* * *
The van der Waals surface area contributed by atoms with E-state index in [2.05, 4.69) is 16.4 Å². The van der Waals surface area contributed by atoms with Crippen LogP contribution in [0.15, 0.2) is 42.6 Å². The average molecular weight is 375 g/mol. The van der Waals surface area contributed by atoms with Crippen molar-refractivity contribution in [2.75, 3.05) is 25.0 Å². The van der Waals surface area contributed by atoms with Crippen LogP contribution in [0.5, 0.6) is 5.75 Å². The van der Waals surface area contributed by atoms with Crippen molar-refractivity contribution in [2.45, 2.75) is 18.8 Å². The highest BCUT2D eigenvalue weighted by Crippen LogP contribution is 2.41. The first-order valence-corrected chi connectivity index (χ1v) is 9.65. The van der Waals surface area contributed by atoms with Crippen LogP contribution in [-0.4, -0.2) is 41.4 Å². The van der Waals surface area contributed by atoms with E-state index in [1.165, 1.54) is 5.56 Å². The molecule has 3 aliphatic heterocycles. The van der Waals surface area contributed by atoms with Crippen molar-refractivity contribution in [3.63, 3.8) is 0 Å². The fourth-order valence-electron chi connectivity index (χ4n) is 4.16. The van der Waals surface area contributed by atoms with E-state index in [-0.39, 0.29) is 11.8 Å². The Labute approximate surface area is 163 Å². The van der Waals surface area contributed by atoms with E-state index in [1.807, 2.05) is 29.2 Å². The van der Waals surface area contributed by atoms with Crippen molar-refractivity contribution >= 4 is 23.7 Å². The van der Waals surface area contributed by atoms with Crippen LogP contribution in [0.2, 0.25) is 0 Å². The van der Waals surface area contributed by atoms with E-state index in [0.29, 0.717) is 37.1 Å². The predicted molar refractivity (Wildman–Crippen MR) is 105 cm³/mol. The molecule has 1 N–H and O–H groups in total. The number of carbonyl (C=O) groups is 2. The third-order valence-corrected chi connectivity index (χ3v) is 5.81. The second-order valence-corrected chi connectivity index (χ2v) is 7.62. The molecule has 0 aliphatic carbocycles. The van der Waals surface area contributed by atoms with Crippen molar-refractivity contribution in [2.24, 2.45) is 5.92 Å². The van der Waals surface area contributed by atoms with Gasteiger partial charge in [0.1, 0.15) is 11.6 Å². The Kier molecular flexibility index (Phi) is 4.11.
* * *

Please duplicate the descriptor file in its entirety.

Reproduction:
The van der Waals surface area contributed by atoms with E-state index in [2.05, 4.69) is 16.4 Å². The van der Waals surface area contributed by atoms with Crippen LogP contribution in [0.15, 0.2) is 42.6 Å². The average molecular weight is 375 g/mol. The van der Waals surface area contributed by atoms with Crippen molar-refractivity contribution in [2.75, 3.05) is 25.0 Å². The van der Waals surface area contributed by atoms with Crippen LogP contribution in [0.5, 0.6) is 5.75 Å². The van der Waals surface area contributed by atoms with Crippen molar-refractivity contribution in [2.45, 2.75) is 18.8 Å². The highest BCUT2D eigenvalue weighted by Crippen LogP contribution is 2.41. The first-order valence-corrected chi connectivity index (χ1v) is 9.65. The van der Waals surface area contributed by atoms with Crippen LogP contribution in [-0.4, -0.2) is 41.4 Å². The van der Waals surface area contributed by atoms with E-state index in [1.165, 1.54) is 5.56 Å². The molecule has 3 aliphatic heterocycles. The van der Waals surface area contributed by atoms with Crippen molar-refractivity contribution in [3.63, 3.8) is 0 Å². The fourth-order valence-electron chi connectivity index (χ4n) is 4.16. The van der Waals surface area contributed by atoms with E-state index in [-0.39, 0.29) is 11.8 Å². The Labute approximate surface area is 163 Å². The van der Waals surface area contributed by atoms with E-state index in [1.807, 2.05) is 29.2 Å². The van der Waals surface area contributed by atoms with Crippen molar-refractivity contribution >= 4 is 23.7 Å². The van der Waals surface area contributed by atoms with Crippen LogP contribution in [0.2, 0.25) is 0 Å². The van der Waals surface area contributed by atoms with E-state index in [0.29, 0.717) is 37.1 Å². The predicted molar refractivity (Wildman–Crippen MR) is 105 cm³/mol. The molecule has 1 N–H and O–H groups in total. The number of carbonyl (C=O) groups is 2. The third-order valence-corrected chi connectivity index (χ3v) is 5.81. The second-order valence-corrected chi connectivity index (χ2v) is 7.62. The molecule has 0 aliphatic carbocycles. The van der Waals surface area contributed by atoms with Crippen molar-refractivity contribution in [2.24, 2.45) is 5.92 Å². The van der Waals surface area contributed by atoms with Gasteiger partial charge in [0.1, 0.15) is 11.6 Å². The Kier molecular flexibility index (Phi) is 4.11.